Those who have worked in modeling clay, plasticine, wax, plaster and papier-mâché, and have had models cast in metal or paper or in the glue that plaster workers use, can appreciate the good and bad points of each. A new material is available for those who believe in teaching in three dimensions, one that promises to furnish more good points for models than any other single substance.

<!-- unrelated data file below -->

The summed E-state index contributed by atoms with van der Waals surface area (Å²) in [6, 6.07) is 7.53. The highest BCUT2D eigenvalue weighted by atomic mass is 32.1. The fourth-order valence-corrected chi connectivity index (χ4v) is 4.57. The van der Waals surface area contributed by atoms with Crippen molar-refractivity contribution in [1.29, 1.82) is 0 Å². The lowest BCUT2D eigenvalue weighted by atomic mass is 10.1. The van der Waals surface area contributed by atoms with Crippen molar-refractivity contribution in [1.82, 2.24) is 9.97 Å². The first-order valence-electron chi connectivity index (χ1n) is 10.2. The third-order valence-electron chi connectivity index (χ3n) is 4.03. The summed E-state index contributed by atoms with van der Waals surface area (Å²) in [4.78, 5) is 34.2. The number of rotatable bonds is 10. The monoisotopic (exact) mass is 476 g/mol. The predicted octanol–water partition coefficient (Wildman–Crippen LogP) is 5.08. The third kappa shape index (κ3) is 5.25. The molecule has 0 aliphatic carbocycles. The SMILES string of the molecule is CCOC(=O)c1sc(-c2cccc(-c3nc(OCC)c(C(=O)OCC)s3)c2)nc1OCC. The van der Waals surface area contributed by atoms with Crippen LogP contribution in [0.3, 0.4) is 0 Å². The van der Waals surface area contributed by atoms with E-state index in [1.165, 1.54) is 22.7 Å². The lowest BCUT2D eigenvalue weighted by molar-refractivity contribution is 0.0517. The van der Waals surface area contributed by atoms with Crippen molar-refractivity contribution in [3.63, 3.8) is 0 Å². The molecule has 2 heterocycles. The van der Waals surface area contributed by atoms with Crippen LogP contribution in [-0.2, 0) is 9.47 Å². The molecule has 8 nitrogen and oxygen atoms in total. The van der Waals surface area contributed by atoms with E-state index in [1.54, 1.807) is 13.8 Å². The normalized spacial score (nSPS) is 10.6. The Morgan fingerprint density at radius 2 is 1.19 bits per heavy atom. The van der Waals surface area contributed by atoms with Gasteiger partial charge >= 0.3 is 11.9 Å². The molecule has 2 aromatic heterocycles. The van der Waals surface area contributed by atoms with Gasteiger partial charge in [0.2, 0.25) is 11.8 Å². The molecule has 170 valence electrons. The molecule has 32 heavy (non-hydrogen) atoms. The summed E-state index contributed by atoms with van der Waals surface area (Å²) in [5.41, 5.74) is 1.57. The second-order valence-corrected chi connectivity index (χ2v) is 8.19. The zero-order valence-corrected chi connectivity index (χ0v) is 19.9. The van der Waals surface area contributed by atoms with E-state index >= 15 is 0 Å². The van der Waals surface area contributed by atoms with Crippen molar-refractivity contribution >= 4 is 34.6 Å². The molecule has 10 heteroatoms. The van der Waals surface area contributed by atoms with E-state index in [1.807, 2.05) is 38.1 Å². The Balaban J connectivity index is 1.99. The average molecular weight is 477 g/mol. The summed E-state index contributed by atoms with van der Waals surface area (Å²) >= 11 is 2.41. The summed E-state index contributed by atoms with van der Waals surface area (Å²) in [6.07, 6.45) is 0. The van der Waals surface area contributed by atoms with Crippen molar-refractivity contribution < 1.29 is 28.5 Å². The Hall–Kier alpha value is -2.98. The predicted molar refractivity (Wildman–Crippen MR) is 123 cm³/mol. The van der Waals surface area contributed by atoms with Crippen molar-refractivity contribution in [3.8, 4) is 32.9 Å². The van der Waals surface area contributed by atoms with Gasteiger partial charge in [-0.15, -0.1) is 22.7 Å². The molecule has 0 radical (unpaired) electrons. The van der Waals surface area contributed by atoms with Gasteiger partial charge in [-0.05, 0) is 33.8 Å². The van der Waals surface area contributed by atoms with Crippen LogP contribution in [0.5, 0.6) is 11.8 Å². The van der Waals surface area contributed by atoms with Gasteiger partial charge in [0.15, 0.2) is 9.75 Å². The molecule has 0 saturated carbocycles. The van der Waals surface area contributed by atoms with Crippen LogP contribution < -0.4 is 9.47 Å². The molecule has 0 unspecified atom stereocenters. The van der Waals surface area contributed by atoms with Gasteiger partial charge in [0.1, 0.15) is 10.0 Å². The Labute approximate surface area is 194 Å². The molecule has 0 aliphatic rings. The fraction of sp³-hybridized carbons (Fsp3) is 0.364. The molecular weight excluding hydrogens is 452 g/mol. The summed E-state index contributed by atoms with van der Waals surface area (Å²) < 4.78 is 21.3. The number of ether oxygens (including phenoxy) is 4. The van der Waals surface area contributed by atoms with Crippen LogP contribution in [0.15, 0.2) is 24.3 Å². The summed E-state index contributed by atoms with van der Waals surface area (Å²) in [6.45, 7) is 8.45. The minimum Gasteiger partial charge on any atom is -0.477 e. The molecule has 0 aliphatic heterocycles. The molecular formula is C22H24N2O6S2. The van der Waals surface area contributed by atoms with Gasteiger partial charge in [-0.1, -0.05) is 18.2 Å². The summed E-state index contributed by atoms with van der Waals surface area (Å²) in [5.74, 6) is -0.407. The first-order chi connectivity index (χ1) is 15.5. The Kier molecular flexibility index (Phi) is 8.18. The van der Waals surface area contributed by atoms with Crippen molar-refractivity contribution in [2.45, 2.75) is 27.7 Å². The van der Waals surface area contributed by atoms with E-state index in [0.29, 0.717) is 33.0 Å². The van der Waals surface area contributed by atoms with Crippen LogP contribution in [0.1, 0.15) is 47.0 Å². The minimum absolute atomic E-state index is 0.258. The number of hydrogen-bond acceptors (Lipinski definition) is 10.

Plastic wood is a kind of wood pulp of the consistency of putty or thick paste, according to the amount of vehicle worked into it. It molds like clay, sets like plaster, whittles like wood and hardens like iron. A liquid is provided for thinning the soft mass if desired. Its only drawbacks are quick setting, the need of building up in layers for thick models, and the cost as compared with plaster or papier-mâché, though it is as light as the latter; it does not split like wood